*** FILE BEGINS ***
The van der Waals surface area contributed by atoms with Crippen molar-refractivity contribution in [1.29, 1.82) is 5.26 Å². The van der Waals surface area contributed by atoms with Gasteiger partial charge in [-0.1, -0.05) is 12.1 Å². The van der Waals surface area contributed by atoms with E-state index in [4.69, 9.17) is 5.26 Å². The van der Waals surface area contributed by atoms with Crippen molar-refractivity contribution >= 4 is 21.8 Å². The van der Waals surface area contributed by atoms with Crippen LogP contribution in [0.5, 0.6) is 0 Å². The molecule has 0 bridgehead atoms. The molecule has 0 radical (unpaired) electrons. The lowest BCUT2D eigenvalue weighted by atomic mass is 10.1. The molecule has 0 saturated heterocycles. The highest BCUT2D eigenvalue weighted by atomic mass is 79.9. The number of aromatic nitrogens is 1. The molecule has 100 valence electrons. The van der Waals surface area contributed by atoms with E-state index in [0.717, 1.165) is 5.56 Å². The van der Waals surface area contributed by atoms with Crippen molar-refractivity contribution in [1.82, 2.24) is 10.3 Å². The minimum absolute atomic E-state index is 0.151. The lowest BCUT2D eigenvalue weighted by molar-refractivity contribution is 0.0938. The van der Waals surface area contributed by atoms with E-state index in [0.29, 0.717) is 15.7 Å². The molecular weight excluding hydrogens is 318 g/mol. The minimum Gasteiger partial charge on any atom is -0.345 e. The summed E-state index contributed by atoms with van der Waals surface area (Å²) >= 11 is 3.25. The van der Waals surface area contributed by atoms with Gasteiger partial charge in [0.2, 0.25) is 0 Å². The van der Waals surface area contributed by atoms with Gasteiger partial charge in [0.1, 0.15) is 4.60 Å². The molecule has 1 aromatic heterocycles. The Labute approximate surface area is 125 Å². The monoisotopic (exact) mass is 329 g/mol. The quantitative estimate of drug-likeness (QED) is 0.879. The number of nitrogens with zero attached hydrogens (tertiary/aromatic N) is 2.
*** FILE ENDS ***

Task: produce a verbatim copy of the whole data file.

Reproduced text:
The van der Waals surface area contributed by atoms with Crippen molar-refractivity contribution in [1.29, 1.82) is 5.26 Å². The van der Waals surface area contributed by atoms with Gasteiger partial charge in [-0.1, -0.05) is 12.1 Å². The van der Waals surface area contributed by atoms with E-state index in [4.69, 9.17) is 5.26 Å². The van der Waals surface area contributed by atoms with Crippen molar-refractivity contribution >= 4 is 21.8 Å². The van der Waals surface area contributed by atoms with Crippen LogP contribution in [0.5, 0.6) is 0 Å². The molecule has 0 bridgehead atoms. The molecule has 0 radical (unpaired) electrons. The lowest BCUT2D eigenvalue weighted by atomic mass is 10.1. The molecule has 0 saturated heterocycles. The highest BCUT2D eigenvalue weighted by atomic mass is 79.9. The number of aromatic nitrogens is 1. The molecule has 100 valence electrons. The van der Waals surface area contributed by atoms with E-state index in [0.717, 1.165) is 5.56 Å². The van der Waals surface area contributed by atoms with Crippen molar-refractivity contribution in [1.82, 2.24) is 10.3 Å². The minimum absolute atomic E-state index is 0.151. The lowest BCUT2D eigenvalue weighted by molar-refractivity contribution is 0.0938. The van der Waals surface area contributed by atoms with E-state index in [0.29, 0.717) is 15.7 Å². The molecular weight excluding hydrogens is 318 g/mol. The minimum Gasteiger partial charge on any atom is -0.345 e. The summed E-state index contributed by atoms with van der Waals surface area (Å²) >= 11 is 3.25. The van der Waals surface area contributed by atoms with Gasteiger partial charge in [0.2, 0.25) is 0 Å². The van der Waals surface area contributed by atoms with Gasteiger partial charge in [0.1, 0.15) is 4.60 Å². The molecule has 1 aromatic heterocycles. The Labute approximate surface area is 125 Å². The monoisotopic (exact) mass is 329 g/mol. The quantitative estimate of drug-likeness (QED) is 0.879. The number of nitrogens with zero attached hydrogens (tertiary/aromatic N) is 2.